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Arkady Dmitrievich Shvetsov

Arkady Dmitrievich Shvetsov created not only the first domestic air-cooled serial aircraft engine, but also a school of specialists capable of creating these engines.

Arkady Dmitrievich was born on January 12 (24), 1892 in the village of the Nizhne-Serginsky plant of the Krasnoufimsky district of the Perm province, now the city of Lower Sergi of the Yekaterinburg region in a teacher's family. In 1908 he graduated from a real school in Perm and came to Moscow to receive a technical education. Like many who were interested in aviation at that time, A. D. Shvetsov entered the Moscow Technical Technical University, but he was forced to interrupt his studies, because he did not have the means to continue his studies. And only in 1921, he received an engineering degree.

Since May 1922, Arkady Dmitrievich began work as head of the technical bureau of the Motor plant in Moscow. Largely thanks to his efforts, it was possible to organize the work in such a way that during the year 39 engines were released - much more than before. In the early twenties, he designed the radial M-11 air-cooled engine. The engine had five cylinders and a capacity of 100 liters. Since 1926, the first Soviet serial air-cooled engine was installed on more than 18 types of domestic passenger aircraft. For 40 years, it served as our training and light aircraft, and the Po-2 aircraft with this engine throughout the Great Patriotic War effectively performed night combat flights to bombing. Under the leadership of Shvetsov, Technical Director of the Motor Plant, a group of engineers developed the M-22 engine for the ANT-5 fighter.

At the beginning of the thirties, the construction of a new engine-building plant in Perm began. When it was organized by the Bureau. At the same time, negotiations with the American company Wright about the purchase of a license for an aircraft air-cooled engine Wright-cyclone, which served as the prototype of the first Soviet serial M-25 engines, were completed.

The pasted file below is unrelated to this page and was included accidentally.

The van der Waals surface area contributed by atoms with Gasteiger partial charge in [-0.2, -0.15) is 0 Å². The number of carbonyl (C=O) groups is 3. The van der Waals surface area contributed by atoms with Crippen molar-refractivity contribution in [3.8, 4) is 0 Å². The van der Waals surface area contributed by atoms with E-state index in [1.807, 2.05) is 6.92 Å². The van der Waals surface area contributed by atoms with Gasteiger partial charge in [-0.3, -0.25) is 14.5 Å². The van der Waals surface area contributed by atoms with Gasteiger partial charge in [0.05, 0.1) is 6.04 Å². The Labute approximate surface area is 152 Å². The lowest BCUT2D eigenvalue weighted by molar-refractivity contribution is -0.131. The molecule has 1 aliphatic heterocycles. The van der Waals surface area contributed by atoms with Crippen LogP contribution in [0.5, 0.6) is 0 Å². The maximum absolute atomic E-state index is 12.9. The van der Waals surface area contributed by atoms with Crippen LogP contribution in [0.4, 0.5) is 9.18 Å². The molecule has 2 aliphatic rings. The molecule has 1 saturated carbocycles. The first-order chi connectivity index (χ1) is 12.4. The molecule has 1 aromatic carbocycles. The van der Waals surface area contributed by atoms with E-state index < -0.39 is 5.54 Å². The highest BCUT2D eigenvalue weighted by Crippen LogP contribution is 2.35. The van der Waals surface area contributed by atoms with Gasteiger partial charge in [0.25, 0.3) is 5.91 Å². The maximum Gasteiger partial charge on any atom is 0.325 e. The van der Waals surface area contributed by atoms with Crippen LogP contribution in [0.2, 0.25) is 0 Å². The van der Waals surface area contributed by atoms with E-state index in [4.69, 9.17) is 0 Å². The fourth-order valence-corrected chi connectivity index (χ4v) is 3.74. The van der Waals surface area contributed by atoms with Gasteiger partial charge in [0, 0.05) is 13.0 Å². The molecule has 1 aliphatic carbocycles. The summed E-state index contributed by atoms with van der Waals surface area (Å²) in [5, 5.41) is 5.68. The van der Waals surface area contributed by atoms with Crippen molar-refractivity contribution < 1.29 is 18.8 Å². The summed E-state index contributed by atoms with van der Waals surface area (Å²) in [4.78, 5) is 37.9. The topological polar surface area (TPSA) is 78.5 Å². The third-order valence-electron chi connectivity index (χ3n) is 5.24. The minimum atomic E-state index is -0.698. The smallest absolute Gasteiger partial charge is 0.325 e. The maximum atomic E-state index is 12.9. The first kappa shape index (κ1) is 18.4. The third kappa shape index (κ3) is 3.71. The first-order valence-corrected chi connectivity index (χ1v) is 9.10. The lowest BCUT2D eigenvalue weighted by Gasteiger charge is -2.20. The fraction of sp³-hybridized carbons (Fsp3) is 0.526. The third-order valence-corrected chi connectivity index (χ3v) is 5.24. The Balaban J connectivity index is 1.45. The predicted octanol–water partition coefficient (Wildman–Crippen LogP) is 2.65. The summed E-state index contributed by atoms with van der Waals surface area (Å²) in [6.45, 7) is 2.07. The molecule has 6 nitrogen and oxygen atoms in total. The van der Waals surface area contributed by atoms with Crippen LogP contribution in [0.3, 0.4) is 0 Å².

In 1934, Arkady Dmitrievich was appointed chief designer of the plant in the Urals. The plant was under construction and organization, and therefore the problem of personnel, especially at that time, was very acute. A.D. Shvetsov believed in his fellow citizens of the Urals and boldly set about organizing an experienced design bureau. At his disposal he had only a few young aviation engineers. But, helping them with advice and deed, he created the backbone of the bureau. Laxity or indiscipline were incompatible with the work in this bureau. In the spring of 1935, successful tests of the M-25 engine developed under the direction of A.D. Shvetsov passed. A powerful engine weighing only 435 kg was used on their fighters by DP Grigorovich and NN Polikarpov of the serial I-15.

Developed in 1938 and manufactured in series, the more powerful M-63 engine was mastered very hard. In difficult conditions, Arkady Dmitrievich managed to show great perseverance, patience and calmness, which allowed him to successfully solve difficult problems.